Next CEO of DNV GL warns short-term outlook remains grim

Next CEO of DNV GL warns short-term outlook remains grim

Oslo: There’ll be no upswing in newbuild ordering until 2017 at the earliest and even then it will not be to the same levels seen in the past 10 years, suggests the incoming new CEO of classification society DNV-GL. At his first press conference with the international media since Friday’s new CEO announcement, Remi Eriksen gave his predictions on the market at the start of Nor-Shipping week in Oslo.

Eriksen, who takes over from Henrik Madsen on August 1, said in the short-term shipping would continue to be plagued by overcapacity, low rates, fierce competition and greater amounts of regulations.

The oil and gas sector was at a crossroads, he said, suggesting that for many in the OSV sphere, the markets will get worse before they improve sometime towards the end of 2016, while rig rates will remain depressed through to 2018.

Eriksen was speaking just ahead of Tor Svensen, the CEO of DNV GL, who gave an update on DNV’s 2012-published forecast on how shipping would look in 2020.

Svensen said there had been a number of trends that had come on stronger than the company had predicted three years ago, while others had not taken off in such a strong manner as expected.

Connectivity, so called ‘Big Data’, the use of scrubber and technology and hybrid designs had all come on much quicker than DNV had predicted. The adoption of LNG as a ship fuel, something DNV had been especially bullish on back in 2012, had not materialised as strong as the class society had initially expected. Svensen reckoned there’d be up to 600 ships using LNG as a fuel by 2020, a sharp decline from an initial prediction of 1,000 ships three years ago, a figure that attracted much media interest at the time. Svensen cited slow infrastructure build-up, high capital costs and low oil prices as reasons for this lower figure.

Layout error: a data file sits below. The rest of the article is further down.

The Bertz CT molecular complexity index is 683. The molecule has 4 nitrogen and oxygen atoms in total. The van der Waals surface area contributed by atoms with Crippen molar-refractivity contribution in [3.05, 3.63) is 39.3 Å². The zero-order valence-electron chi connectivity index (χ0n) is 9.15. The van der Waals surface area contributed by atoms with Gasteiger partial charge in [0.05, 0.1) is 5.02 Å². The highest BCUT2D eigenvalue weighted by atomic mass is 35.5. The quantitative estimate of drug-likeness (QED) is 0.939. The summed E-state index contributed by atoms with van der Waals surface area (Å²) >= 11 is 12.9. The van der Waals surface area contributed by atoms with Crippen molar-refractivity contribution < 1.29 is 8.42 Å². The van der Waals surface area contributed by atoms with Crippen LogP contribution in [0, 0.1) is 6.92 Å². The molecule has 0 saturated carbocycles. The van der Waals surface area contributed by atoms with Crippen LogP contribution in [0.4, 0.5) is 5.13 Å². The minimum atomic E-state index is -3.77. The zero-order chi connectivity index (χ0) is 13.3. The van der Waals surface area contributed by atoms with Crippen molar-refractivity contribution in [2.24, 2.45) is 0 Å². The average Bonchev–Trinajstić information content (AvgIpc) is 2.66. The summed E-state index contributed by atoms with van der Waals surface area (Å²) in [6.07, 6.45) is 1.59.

Svensen warned about the likely rise of cyber attacks on shipping as vessels become ever more connected to software and the internet.

He also said that the chances of oil breaking through the $100 a barrel mark anytime before 2020 were negligible. It would take a long time for the price of oil to return to $80 to $85, he predicted, saying: “There’s just too much oil out there.”

In terms of general shipping predictions, Svensen concluded by suggesting there’d be more consolidation in the industry and that bigger units would derive greater economies of scale, but that the cyclical nature of shipping would continue.


Sam Chambers

Starting out with the Informa Group in 2000 in Hong Kong, Sam Chambers became editor of Maritime Asia magazine as well as East Asia Editor for the world’s oldest newspaper, Lloyd’s List. In 2005 he pursued a freelance career and wrote for a variety of titles including taking on the role of Asia Editor at Seatrade magazine and China correspondent for Supply Chain Asia. His work has also appeared in The Economist, The New York Times, The Sunday Times and The International Herald Tribune.

Related Posts